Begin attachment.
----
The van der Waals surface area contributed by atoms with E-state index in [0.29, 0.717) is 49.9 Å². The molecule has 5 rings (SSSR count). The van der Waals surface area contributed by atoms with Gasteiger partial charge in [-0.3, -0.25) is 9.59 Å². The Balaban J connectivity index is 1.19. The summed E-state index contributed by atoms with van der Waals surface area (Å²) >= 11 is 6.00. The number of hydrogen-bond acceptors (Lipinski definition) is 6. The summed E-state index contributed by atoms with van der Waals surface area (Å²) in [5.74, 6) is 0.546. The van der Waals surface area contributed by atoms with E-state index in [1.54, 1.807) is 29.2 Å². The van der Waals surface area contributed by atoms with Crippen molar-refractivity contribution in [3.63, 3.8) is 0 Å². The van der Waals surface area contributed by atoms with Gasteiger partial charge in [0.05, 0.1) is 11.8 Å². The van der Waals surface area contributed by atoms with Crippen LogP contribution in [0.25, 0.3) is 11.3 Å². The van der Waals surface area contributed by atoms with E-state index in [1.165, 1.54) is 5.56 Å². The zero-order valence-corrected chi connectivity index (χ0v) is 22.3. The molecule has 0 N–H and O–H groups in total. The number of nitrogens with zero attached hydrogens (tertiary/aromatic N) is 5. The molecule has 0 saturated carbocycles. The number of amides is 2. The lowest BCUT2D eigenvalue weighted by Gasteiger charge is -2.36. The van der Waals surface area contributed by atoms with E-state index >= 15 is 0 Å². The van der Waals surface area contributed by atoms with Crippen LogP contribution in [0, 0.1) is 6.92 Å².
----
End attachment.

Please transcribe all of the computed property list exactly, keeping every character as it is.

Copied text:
The van der Waals surface area contributed by atoms with E-state index in [0.29, 0.717) is 49.9 Å². The molecule has 5 rings (SSSR count). The van der Waals surface area contributed by atoms with Gasteiger partial charge in [-0.3, -0.25) is 9.59 Å². The Balaban J connectivity index is 1.19. The summed E-state index contributed by atoms with van der Waals surface area (Å²) >= 11 is 6.00. The number of hydrogen-bond acceptors (Lipinski definition) is 6. The summed E-state index contributed by atoms with van der Waals surface area (Å²) in [5.74, 6) is 0.546. The van der Waals surface area contributed by atoms with E-state index in [1.54, 1.807) is 29.2 Å². The van der Waals surface area contributed by atoms with Crippen molar-refractivity contribution in [3.63, 3.8) is 0 Å². The van der Waals surface area contributed by atoms with Gasteiger partial charge in [0.05, 0.1) is 11.8 Å². The van der Waals surface area contributed by atoms with Crippen LogP contribution in [0.25, 0.3) is 11.3 Å². The van der Waals surface area contributed by atoms with E-state index in [1.165, 1.54) is 5.56 Å². The zero-order valence-corrected chi connectivity index (χ0v) is 22.3. The molecule has 0 N–H and O–H groups in total. The number of nitrogens with zero attached hydrogens (tertiary/aromatic N) is 5. The molecule has 0 saturated carbocycles. The number of amides is 2. The lowest BCUT2D eigenvalue weighted by Gasteiger charge is -2.36. The van der Waals surface area contributed by atoms with E-state index >= 15 is 0 Å². The van der Waals surface area contributed by atoms with Crippen LogP contribution in [0, 0.1) is 6.92 Å².